Scarificator, brass, by G.B. Boeller, 1669, in tooled leather case
Scarificators had two uses. One was bloodletting and the other was to introduce substances into the body. This scarificator is typical of designs of the period and has fourteen blades hidden beneath its lower surface. When placed against the skin, and released by the trigger, these metal blades emerged and slashed rapidly into the patient. Skill was needed to make sure that the blades did not go too deep into the body.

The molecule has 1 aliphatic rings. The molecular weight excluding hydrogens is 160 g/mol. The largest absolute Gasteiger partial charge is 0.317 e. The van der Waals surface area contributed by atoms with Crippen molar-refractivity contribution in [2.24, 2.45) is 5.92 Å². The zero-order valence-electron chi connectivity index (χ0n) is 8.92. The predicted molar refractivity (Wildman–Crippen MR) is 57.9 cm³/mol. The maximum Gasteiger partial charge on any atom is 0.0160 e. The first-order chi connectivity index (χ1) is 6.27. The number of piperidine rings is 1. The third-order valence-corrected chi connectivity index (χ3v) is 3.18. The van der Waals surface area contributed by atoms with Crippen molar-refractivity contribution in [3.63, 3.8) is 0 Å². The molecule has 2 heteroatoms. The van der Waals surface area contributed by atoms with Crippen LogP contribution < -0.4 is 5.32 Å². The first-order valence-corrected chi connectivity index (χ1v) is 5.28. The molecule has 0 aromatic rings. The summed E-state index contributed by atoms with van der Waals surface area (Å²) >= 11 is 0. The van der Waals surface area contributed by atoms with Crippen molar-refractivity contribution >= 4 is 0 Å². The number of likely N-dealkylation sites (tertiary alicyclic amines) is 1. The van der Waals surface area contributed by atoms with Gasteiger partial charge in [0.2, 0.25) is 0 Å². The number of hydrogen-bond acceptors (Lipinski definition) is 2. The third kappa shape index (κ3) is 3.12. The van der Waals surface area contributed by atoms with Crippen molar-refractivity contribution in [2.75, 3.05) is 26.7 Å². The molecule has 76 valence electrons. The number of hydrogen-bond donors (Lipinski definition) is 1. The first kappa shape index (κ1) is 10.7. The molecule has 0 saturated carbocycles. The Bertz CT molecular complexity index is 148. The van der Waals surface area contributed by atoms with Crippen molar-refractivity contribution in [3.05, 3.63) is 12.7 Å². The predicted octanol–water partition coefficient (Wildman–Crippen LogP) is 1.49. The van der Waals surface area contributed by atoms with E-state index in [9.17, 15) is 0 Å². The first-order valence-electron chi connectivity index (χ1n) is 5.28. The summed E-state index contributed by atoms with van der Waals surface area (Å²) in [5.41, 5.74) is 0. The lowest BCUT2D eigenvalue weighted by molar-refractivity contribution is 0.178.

Once cut, blood could be removed, often through the use of cupping glasses. The automatic scarificator was introduced in the late 1600s and, unlike most, this example is engraved with a floral pattern and a date.